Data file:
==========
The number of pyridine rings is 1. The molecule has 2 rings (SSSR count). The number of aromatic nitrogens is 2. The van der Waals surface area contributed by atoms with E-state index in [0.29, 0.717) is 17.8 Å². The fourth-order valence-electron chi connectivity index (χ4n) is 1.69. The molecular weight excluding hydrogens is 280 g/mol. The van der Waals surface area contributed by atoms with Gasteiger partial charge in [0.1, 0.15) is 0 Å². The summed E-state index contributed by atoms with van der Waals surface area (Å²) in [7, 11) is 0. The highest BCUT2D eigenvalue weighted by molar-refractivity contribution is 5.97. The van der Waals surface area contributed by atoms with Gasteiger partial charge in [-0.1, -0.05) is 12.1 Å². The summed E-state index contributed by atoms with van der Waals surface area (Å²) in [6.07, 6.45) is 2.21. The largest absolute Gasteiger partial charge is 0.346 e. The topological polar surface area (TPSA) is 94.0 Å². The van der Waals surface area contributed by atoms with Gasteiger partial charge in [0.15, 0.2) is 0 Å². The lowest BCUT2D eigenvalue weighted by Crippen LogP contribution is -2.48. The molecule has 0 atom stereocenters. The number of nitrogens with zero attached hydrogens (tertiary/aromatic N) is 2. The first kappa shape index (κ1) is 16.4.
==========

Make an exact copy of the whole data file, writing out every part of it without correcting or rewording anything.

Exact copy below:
The number of pyridine rings is 1. The molecule has 2 rings (SSSR count). The number of aromatic nitrogens is 2. The van der Waals surface area contributed by atoms with E-state index in [0.29, 0.717) is 17.8 Å². The fourth-order valence-electron chi connectivity index (χ4n) is 1.69. The molecular weight excluding hydrogens is 280 g/mol. The van der Waals surface area contributed by atoms with Gasteiger partial charge in [0.1, 0.15) is 0 Å². The summed E-state index contributed by atoms with van der Waals surface area (Å²) in [7, 11) is 0. The highest BCUT2D eigenvalue weighted by molar-refractivity contribution is 5.97. The van der Waals surface area contributed by atoms with Gasteiger partial charge in [-0.1, -0.05) is 12.1 Å². The summed E-state index contributed by atoms with van der Waals surface area (Å²) in [6.07, 6.45) is 2.21. The largest absolute Gasteiger partial charge is 0.346 e. The topological polar surface area (TPSA) is 94.0 Å². The van der Waals surface area contributed by atoms with Gasteiger partial charge in [0.15, 0.2) is 0 Å². The lowest BCUT2D eigenvalue weighted by Crippen LogP contribution is -2.48. The molecule has 0 atom stereocenters. The number of nitrogens with zero attached hydrogens (tertiary/aromatic N) is 2. The first kappa shape index (κ1) is 16.4.